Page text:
New Zealand's quake-ravaged city Christchurch has been rattled by two large tremors and a series of aftershocks, injuring a number of people and forcing the evacuation of buildings.
Two quakes, a 5.2 followed by a 6.0 in magnitude
, were felt within just two hours, with the second hitting just 13 kilometres from Christchurch at a depth of 9 kilometres.
Near Tai Tapu, south of Christchurch, local resident Philippa Edwards says the second quake felt as big or bigger than the 6.3-magnitude quake that devastated the city in February.
Ms Edwards says the house and trees shook and tremors are continuing every few minutes. Local reports say five tremors measuring 4.4, 5.2, 4.3, 3.4 and 6.0 have been felt since 1:00pm local time.
Police said they had received some reports of damage in the city, including flooding.
The Christchurch Press reported a building had collapsed, with some people believed to be trapped inside. Electricity supplies in many areas have been affected.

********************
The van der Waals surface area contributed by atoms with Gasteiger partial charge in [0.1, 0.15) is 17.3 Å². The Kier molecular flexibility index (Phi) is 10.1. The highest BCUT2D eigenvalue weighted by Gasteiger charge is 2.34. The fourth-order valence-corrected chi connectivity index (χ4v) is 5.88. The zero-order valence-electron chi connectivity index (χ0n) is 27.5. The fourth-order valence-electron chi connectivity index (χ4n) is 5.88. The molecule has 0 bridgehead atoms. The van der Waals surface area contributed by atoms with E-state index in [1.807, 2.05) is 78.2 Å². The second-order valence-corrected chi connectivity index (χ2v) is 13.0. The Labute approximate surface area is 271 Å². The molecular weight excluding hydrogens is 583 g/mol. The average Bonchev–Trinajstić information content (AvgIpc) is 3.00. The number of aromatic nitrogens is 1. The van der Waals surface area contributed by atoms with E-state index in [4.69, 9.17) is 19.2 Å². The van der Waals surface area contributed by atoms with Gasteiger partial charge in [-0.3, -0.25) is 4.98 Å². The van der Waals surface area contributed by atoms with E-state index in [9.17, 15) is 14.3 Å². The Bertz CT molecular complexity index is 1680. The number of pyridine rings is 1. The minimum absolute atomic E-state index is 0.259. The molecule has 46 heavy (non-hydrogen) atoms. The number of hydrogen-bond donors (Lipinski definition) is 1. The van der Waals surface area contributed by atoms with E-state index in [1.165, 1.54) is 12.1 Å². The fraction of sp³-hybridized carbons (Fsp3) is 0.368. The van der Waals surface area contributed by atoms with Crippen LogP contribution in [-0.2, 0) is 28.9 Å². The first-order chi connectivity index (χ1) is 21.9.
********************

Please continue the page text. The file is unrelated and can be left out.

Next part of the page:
Christchurch resident Jenny Howell says she is battling to get home to Avondale, a suburb of Christchurch. She says the liquifaction has returned and she is shaking.
There are problems with phone lines through to affected areas.
Much of central Christchurch remains closed off since February's 6.3-magnitude quake which levelled buildings, killing 181 people in the country's deadliest earthquake for 80 years.
An inquest into the collapse of one of the buildings in the February quake, which began today, was briefly evacuated following the latest tremor.
ABC New Zealand correspondent Dominique Schwartz, who was attending the inquest, said plaster fell from the ceiling of the inquest venue as the earthquake hit.
"This was a room that was full of people who were hearing about how their loved ones died in an earthquake and we'd just broken for lunch when this quake happened," she said.
"The building shook quite a lot. It seemed like it was then stopping and then it took off again.
"There was a loud crack on the floor above us, some plaster fell down, and that's when both of us who could get out ran out fairly swiftly.
"I don't think anyone here thinks the worst of it is over. I think people take it one day at a time or one moment at the time.
"In the week after the September 4 earthquake, we had a lot of powerful aftershocks then.
"Really what we're seeing is an ongoing pattern of aftershocks, which doesn't make it any easier for the people of Canterbury."
-ABC/AFPhttp://www.abc.net.au/news/stories/2011 ... 242419.htm